Origin of High Efficiencies for Thermally Activated Delayed Fluorescence Organic Light-Emitting Diodes: Atomistic Insight into Molecular Orientation and Torsional Disorder
2018-11-07T00:00:00Z (GMT) by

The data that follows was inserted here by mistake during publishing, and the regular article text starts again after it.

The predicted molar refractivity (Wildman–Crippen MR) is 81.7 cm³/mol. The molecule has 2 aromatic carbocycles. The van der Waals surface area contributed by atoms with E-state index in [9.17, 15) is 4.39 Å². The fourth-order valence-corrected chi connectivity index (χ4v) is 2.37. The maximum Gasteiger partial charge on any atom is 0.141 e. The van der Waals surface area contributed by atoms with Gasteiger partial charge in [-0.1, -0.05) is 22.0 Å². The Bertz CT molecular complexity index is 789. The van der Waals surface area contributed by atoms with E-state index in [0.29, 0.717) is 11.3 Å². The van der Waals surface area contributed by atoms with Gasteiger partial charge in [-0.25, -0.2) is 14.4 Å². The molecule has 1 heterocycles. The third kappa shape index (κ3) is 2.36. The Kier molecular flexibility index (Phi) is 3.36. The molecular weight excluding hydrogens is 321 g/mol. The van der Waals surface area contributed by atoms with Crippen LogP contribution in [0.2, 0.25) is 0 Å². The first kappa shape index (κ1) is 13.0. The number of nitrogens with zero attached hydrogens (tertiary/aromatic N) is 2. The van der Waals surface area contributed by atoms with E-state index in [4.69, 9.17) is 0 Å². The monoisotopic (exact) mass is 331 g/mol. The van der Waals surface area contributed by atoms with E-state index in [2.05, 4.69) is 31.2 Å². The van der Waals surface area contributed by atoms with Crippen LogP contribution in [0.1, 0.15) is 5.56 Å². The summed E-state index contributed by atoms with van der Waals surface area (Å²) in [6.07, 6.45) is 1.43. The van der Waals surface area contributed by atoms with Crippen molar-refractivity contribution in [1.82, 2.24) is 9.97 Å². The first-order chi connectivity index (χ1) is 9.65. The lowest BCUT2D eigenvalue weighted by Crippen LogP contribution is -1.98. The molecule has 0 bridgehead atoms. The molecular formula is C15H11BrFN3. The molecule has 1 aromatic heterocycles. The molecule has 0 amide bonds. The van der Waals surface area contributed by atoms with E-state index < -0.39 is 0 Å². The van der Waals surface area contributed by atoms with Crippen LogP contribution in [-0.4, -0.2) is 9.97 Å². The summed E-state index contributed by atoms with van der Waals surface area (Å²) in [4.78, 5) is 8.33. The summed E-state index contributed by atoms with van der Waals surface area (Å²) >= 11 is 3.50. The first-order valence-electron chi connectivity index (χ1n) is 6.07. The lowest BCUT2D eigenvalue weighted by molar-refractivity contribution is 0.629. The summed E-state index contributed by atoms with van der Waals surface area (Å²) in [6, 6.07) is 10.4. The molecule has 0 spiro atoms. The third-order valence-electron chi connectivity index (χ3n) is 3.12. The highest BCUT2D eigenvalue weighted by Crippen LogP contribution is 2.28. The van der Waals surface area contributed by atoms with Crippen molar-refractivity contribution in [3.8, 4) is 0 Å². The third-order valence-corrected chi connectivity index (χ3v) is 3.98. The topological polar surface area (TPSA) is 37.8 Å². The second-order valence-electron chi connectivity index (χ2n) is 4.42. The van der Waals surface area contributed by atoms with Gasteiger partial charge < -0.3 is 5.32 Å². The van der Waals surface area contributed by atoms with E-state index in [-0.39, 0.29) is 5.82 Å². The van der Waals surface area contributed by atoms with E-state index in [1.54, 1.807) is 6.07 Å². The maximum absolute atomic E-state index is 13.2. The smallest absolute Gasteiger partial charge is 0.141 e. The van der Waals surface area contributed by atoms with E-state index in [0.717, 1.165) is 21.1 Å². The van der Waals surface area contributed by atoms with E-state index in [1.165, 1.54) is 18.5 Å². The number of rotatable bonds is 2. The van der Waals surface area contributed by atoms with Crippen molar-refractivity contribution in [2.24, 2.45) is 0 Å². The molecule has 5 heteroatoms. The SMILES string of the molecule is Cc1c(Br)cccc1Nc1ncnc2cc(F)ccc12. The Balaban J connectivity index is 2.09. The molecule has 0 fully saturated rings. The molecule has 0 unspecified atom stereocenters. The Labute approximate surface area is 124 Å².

Both the molecular orientation and conformation of thermally activated delayed fluorescence (TADF) emitter molecules that are doped in the host matrix are crucial to determine the performance of TADF-based organic light-emitting diodes (OLEDs). However, the amorphous molecular packing prohibits observation of the structural details at the atomic accuracy by experimental techniques. Here, using atomistic molecular dynamics simulations, we have uncovered the deposition process and molecular arrangements of a representative donor–acceptor (D–A)-structured TADF emitter along with a host material on different model substrates. The simulated results indicate that despite the distinct characters of the substrates, the emitter molecules in all the films exhibit preferential horizontal orientation because of the “rodlike” structure; thus, the transition dipole moments (TDMs) of the lowest singlet excited state (S1) prefer a horizontal distribution. This is beneficial to achieve a high out-coupling efficiency. In addition, the torsion angles between the D and A units of the emitter molecules show a broadened distribution around 90° because of thermal fluctuation and intermolecular interaction. Importantly, such torsional disorder can induce a drastic increase of both the S1 TDM and the spin–orbit coupling of S1 with the lowest triplet excited state (T1) while still keeping a small energy difference between S1 and T1, which would facilitate the S1 radiative decay and the T1 → S1 reverse intersystem crossing to obtain a high internal quantum efficiency. Our work provides an atomistic insight into the critical role of both molecular orientation and torsional disorder in achieving high efficiency for an OLED based on the twisted D–A-structured TADF emitter.
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